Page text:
Carl Shreve (1901 - 1988)

Carl Shreve was an American artist, journalist and adventurer who arrived in Australia mid 1936. By December Shreve was producing illustrations for magazines and newspapers including painted covers for The Australian Women's Weekly. The widely traveled Shreve exhibited paintings based on his travels in Sydney in 1938. During World War Two Shreve served as a Public Relations Officer for the American Marines in the South and South West Pacific, painting over 100 war settings for exhibition in Washington.

Covers in this post are from 1939 issues of The Australian Women's Weekly. Shreve was by far the most prolific cover artist during this period contributing twenty eight of the years fifty two covers.

Article on Shreve's arrival in Sydney from the Sydney Morning Herald, 2 June 1936,


American Writer in Sydney.

Mr. Carl Shreve, an American magazine illustrator and author, arrived in Sydney by the Monowai yesterday, en route to French Indo-China. He said he Intended to return to Sydney after his trip to the East, and would then remain several months in Australia. He recently spent three years of adventurous travel in little-known parts of the East collecting material for a book of adventure, which was now in the hands of his New York publishers. During the tour he travelled over the Gobi Desert and into Siberia, travelled by elephant through the Siamese jungle, from Siam to Burma, and Journeyed to Tibet by aeroplane, returning via the Khyber Pass and bandit-ridden Afghanistan. When he returned to Australia, Mr. Shreve said, he intended to visit Darwin and Arnhem Land to see the aborigines in their savage state, and also to taste life as It was lived In the outback districts.

From The Australian Women's Weekly 2 Jan 1937,

THE AUSTRALIAN WOMEN'S WEEKLY is proud to introduce to readers an outstanding personality in the advertising field, Carl Shreve, artist, journalist, and world-traveller. This noted artist was especially chosen by an important steamship line to interpret the color and adventure of the Far East, in a series of 43 romantic travel paintings in full color oil, which he has just completed. Gathering material for this achievement required six months' journeying throughout the Netherlands Indies and the Orient. His paintings of smart people in a leading motor car company's campaign for their discriminating clientele brought far-flung results to their sales department. The human interest quality of his girls for beauty products is well remembered by world advertisers. He has many other successful American campaigns, magazine covers, and story illustrations to his credit. The above photo shows him at work in his studio on the first picture he painted for The Australian Women's Weekly.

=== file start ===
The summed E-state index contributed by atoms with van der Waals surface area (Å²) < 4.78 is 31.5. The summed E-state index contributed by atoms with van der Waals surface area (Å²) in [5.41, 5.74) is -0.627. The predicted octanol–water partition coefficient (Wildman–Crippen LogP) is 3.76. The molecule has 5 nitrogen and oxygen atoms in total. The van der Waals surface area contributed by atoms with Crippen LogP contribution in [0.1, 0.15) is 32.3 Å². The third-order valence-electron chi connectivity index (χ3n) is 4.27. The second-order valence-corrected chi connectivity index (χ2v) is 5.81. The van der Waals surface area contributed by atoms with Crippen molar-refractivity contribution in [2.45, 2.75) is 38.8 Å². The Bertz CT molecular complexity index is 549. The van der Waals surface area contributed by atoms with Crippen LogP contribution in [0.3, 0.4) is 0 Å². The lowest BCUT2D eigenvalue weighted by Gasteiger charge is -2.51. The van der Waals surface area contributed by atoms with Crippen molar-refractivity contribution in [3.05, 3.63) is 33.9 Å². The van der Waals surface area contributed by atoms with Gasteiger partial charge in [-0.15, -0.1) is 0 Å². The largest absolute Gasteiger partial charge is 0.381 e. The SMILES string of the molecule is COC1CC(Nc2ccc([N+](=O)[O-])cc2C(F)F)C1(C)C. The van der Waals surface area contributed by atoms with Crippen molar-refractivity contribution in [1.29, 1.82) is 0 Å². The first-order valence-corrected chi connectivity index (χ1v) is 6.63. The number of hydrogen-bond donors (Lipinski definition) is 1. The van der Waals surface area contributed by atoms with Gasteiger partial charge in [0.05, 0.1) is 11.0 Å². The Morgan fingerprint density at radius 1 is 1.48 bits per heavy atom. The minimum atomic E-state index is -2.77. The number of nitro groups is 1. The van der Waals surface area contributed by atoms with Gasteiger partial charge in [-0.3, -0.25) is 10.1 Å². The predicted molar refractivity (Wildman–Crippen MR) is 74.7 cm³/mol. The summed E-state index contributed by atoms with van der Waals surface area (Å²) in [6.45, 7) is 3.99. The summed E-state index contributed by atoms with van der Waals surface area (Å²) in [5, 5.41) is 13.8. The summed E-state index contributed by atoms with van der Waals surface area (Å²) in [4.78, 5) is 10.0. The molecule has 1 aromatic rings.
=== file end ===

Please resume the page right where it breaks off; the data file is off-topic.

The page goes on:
Roger Langridge - Flash Gordon: Kings Cross #1 Cover

As an Antipodean comics reader of a certain age I have a long held affection for Mandrake the Magician and The Phantom. Mandrake, from reading his adventures in my Grandmother's Australian Woman's Weekly and The Phantom from my Dad and Uncle who regularly picked up his comics for cheap entertainment. With the passing of their creator Lee Falk in 1999 I lost most enthusiasm for following their adventures but every now and then I find a modern take that's interesting.

In recent years Dynamite Comics have published comics teaming King Features characters Mandrake, Flash Gordon, and The Phantom (Currently Mandrake's pal Lothar)